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Joe Biden (left) and Donald Trump (right)

Saul Loeb/AFP via Getty Images (Biden); Nicholas Kamm/AFP via Getty Images (Trump); Shutterstock.com (Banner, Stars)

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Who Picks The President?

The Electoral College makes the presidential election different from all other elections

Every four years, Americans cast their vote for the next president. But the election isn’t over once the popular vote is tallied. On December 14, the Electoral College will vote to officially elect the president.

The Electoral College has 538 electors. Each state has two slates, or groups, of electors chosen by both the Republican and Democratic parties. How many electors a state gets corresponds to the number of members of Congress it has. There’s also three from Washington, D.C.

Every four years, Americans vote for the next president. But the election isn’t over when the ballots are counted. On December 14, a group called the Electoral College meets. They vote to officially elect the president.

The Electoral College has 538 members called electors. Each state has two groups of electors. The Republican and Democratic parties each choose some. Different states get different numbers of electors depending on how many members of Congress they have. There are also three electors from Washington, D.C.

That means states with a larger population have more electoral votes. Electors vote based on the winner of the state’s popular vote. This system is different from every other type of election in the U.S.: Governors, members of Congress, and state representatives are decided by simply counting the popular vote.

So where does the Electoral College come from? It’s outlined in the Constitution. Scholars originally theorized that the Framers, or writers, of the Constitution worried that individual citizens—who were mostly uneducated and unfamiliar with politics—wouldn’t be able to make informed decisions. So the Framers created the Electoral College to ensure an informed vote.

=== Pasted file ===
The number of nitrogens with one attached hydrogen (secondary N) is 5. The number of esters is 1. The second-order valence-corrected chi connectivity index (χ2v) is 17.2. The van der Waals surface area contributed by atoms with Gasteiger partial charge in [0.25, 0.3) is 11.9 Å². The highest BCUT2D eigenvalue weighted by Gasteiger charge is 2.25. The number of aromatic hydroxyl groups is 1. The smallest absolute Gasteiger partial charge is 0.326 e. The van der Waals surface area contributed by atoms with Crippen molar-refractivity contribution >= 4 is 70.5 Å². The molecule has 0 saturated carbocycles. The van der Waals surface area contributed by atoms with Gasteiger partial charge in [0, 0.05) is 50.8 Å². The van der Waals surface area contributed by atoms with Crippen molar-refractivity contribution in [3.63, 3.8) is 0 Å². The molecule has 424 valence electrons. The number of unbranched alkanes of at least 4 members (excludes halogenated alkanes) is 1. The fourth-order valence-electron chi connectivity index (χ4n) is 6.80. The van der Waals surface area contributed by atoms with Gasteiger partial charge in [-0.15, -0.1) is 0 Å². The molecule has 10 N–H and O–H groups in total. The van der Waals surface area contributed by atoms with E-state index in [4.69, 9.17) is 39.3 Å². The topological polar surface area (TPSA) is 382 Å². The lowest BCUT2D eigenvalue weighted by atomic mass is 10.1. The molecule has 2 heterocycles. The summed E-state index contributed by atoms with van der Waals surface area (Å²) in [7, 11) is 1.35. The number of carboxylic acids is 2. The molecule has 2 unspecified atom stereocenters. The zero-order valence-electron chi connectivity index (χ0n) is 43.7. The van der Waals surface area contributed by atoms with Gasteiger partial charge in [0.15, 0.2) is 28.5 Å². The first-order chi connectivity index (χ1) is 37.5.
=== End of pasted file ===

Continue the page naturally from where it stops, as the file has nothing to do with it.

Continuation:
States with a larger population have more electoral votes. Electors vote based on which candidate received the most votes in their state. This system is different from every other type of election in the U.S.. Governors, members of Congress, and state representatives are all elected simply by counting the popular vote.

So where does the Electoral College come from? It’s outlined in the U.S. Constitution. Scholars have had different theories about why the Framers, or writers, of the Constitution did this. One idea was that the Framers knew individual citizens were mostly uneducated and unfamiliar with politics. They may have worried that these voters wouldn’t be able to make informed decisions. The Framers created the Electoral College to ensure an informed vote.

But most constitutional experts, including Yale law professor Akhil Reed Amar, now believe that the Electoral College was created to appease states with large enslaved populations, like Virginia. “Those states did not want direct election because their enslaved populations could not vote,” says Amar. Under the Electoral College system, the Constitution let states count  of their enslaved population toward the number of electors they get—giving them more political power.